Response:
Indeed, what now? Embedded in your question are stratum II descriptions of problem solving.

  • Solve problems based on experience.
  • Solve problems based on documented experience.
  • Solve problems based on best practices.
  • Solve problems according to standard operating procedures.

All of these methods have delivered output according to the metric before. They achieved success before on this same metric, but now, are way off acceptable performance. What now?

They now face a problem they have not faced before and their stratum II problem solving methods fail them. Understand this team can solve all the routine problems, but now faced with this problem, they struggle, even the supervisor. This is where the stratum III manager must step in. This problem requires a stratum III solution.

  • Solve problems through root cause analysis.
  • Solve problems through A-B testing.
  • Solve problems through comparative analysis.
  • Solve problems through what-if?

Solving problems with these methods requires a higher level of capability on the part of the manager. And that’s what a manager is for, to bring value to the problem solving and decision making of the team.

Team members can solve the routine problems and make the routine decisions, it’s when they struggle, they need the active support and coaching from their manager. This is the critical nature of managerial accountability and the building block of organizational structure.

Whose Goal?

“What changed?” I asked.

“I told the team that if they failed to reach the goal, I am the one accountable. I told them that I would no longer yell at them if we didn’t meet the output target,” Glen explained.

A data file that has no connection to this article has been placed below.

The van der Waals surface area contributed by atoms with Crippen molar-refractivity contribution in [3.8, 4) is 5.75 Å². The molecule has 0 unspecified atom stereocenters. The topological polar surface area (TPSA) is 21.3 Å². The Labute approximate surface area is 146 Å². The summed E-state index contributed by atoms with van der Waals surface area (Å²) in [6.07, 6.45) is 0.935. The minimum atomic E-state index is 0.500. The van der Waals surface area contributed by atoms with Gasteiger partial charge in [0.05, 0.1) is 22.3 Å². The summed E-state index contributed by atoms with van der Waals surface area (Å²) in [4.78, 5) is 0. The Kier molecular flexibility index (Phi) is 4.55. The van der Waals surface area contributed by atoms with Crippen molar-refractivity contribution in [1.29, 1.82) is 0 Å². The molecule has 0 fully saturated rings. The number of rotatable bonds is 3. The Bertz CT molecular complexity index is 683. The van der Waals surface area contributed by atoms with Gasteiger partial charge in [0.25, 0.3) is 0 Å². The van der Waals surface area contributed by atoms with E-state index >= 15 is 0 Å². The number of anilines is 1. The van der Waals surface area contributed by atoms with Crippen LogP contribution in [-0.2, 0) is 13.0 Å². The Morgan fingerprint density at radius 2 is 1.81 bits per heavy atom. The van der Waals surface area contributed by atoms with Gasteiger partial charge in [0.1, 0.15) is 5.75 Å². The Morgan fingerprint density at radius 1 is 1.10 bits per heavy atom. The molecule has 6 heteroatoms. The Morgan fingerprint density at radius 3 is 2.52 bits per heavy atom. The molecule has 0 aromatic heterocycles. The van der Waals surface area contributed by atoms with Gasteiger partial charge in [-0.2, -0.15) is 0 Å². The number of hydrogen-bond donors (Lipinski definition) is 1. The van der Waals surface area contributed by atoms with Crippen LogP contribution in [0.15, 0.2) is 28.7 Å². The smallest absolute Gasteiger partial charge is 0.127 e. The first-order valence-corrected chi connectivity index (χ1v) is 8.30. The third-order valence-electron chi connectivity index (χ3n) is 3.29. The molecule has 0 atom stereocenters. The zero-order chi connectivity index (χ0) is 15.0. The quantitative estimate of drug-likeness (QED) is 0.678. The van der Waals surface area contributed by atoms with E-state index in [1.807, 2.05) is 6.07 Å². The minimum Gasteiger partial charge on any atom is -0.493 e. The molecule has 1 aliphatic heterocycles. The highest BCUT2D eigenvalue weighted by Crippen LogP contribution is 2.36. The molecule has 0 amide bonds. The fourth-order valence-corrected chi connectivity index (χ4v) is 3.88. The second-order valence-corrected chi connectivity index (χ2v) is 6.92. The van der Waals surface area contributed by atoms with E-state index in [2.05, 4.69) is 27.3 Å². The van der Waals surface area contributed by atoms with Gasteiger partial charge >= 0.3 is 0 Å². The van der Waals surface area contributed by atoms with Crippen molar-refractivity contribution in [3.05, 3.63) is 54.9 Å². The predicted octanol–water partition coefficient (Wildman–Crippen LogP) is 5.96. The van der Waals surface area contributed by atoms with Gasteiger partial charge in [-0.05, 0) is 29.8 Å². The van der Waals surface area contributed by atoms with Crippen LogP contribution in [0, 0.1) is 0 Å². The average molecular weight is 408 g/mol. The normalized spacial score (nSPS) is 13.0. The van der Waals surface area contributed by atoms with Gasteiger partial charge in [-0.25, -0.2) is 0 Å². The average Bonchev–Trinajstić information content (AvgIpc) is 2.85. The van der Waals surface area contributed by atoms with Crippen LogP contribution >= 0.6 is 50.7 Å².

“You are not going to yell? What are you, getting soft on me, turning into a nice guy?”

“This has nothing to do with being nice. This has everything to do with accountability. I realized that, as the manager, I control all the resources. I can modify the method of work, I can make adjustments to deal with unforeseen circumstances, I can add team members, I can authorize overtime, I can reassign some of the work to someone else, I can call the client and re-negotiate a partial delivery. As the manager, I control resources. It’s me. I am the one accountable for the output of the team. It’s my goal.”

“And, how did your team respond?”

“Amazing. They said they would help me.”

Hiring Decision is Clouded by Urgency

“But, it’s my decision,” Janice tried to explain. “How can you hold my manager accountable for my decision?”

“Who is your coach?” I asked.

Janice stopped cold. Her eyes briefly closed, fluttered. “My manager is my coach,” she replied.

“Prior to your last hire, did you write a role description?” I prompted.

“Well, I used one from HR. It’s an old one, but that was all they had.”

“And, what was your hiring criteria?”

“Well, I was a bit desperate, so I really needed someone who could start immediately,” Janice replied.

“And your coach, what was his hiring criteria?”

“Funny, after it was all over, he said he never would have hired the person I picked. He said the candidate wasn’t strong enough. He said I should have held up a higher standard for the position. Not to be so quick to make a decision.”

“And that’s why I hold your manager accountable for the quality of your decision. He is your coach. He sets the context for your decision. He is the quarterback for this hire. He knows what is really required for success in the role. You are concerned about production. He is concerned about building a stronger team.”

What’s Your Point?